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  • 2 c Water
  • 1 ts Yeast; (more if you want it to rise faster but the slow rising times are what makes this taste authentic)
  • 2 1/2 ts Salt
  • 4 1/2 c Flour; (I use King Arthur's Unbleached Bread Flour)
  • 1/2 c Bran or oats; (I use oats)


This is better than I can buy in stores. I am told that if you spritz with water while loaves are rising and early in the cooking process that it gets a heavier crust but that's too much work for me. I think it is one I wrote down from Frugal Gormet.
I mix the water, yeast, salt, oats and some of the flour in a mixing bowl. Slowly adding more flour until it cleans the bowl and most of the flour is worked in. (I have bread thingys, without them you dump it out earlier and keep working in flour)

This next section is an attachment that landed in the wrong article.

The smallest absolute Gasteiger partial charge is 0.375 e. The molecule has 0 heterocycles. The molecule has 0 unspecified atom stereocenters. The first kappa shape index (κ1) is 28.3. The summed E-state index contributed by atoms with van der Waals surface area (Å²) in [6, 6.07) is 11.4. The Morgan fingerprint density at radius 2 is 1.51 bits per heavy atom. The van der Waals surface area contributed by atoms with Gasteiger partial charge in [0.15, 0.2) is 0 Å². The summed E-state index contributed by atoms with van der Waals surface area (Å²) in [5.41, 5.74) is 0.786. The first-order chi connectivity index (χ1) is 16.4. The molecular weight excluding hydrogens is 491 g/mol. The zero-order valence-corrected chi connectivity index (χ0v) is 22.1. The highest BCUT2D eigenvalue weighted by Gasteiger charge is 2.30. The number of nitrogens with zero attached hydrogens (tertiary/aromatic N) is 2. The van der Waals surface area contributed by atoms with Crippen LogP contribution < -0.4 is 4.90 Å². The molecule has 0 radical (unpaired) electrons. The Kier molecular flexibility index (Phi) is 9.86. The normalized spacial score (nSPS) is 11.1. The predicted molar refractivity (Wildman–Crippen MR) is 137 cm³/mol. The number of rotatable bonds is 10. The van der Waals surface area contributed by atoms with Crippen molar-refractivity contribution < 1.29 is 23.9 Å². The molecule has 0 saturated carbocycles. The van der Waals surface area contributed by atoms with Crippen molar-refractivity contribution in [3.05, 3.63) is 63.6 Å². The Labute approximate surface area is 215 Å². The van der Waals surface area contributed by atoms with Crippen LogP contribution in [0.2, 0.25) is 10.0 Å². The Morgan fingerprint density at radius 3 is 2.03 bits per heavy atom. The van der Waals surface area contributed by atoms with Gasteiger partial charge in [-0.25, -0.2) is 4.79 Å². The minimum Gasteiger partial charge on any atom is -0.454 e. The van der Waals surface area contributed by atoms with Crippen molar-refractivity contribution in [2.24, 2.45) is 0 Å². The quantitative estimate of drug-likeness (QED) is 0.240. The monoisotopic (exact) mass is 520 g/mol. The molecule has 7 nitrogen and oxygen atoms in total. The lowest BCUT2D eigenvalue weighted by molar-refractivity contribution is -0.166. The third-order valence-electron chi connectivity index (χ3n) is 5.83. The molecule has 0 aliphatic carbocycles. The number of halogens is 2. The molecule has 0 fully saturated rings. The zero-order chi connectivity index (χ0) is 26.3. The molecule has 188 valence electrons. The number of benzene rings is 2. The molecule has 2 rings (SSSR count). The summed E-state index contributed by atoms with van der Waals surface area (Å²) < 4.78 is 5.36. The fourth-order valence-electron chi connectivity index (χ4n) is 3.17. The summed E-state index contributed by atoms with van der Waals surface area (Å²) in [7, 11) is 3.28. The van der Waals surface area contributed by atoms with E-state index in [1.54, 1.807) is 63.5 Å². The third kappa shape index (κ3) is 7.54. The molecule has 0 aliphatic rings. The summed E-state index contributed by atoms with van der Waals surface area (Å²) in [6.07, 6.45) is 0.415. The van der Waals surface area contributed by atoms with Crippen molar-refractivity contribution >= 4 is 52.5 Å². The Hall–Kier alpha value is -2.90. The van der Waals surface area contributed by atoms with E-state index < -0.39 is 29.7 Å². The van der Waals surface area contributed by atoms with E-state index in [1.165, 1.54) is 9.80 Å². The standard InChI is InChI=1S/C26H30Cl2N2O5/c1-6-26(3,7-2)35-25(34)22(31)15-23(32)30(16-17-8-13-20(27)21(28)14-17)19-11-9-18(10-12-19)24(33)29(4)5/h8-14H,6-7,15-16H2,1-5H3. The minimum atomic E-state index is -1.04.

When it is smooth, oil the bottom of a big bowl, put the dough in and turn so that the oiled surface is on top. Cover with cling wrap or a damp cloth. Let rise for 5 or 6 hours.
Form loaves. (Four long, thin ones or 2 long fat ones) I use the supports with holes in them for french loaves. Let them rise again. (don't forget to spritz)
Cook at a high heat for 15-20 minutes, depending on loaf size. (don't forget to spritz)
I have also used this dough for breadsticks which were a lot of work but impressed the heck out of people.
Oh yes, don't cover these loaves with plastic or anything. They dry from the outside in. By day 3 or 4 you need to toast them. Brush with garlic and olive oil and enjoy!
Posted to FOODWINE Digest by Esther Czekalski <esther_czekalski@BAYNETWORKS.COM> on Apr 6, 1998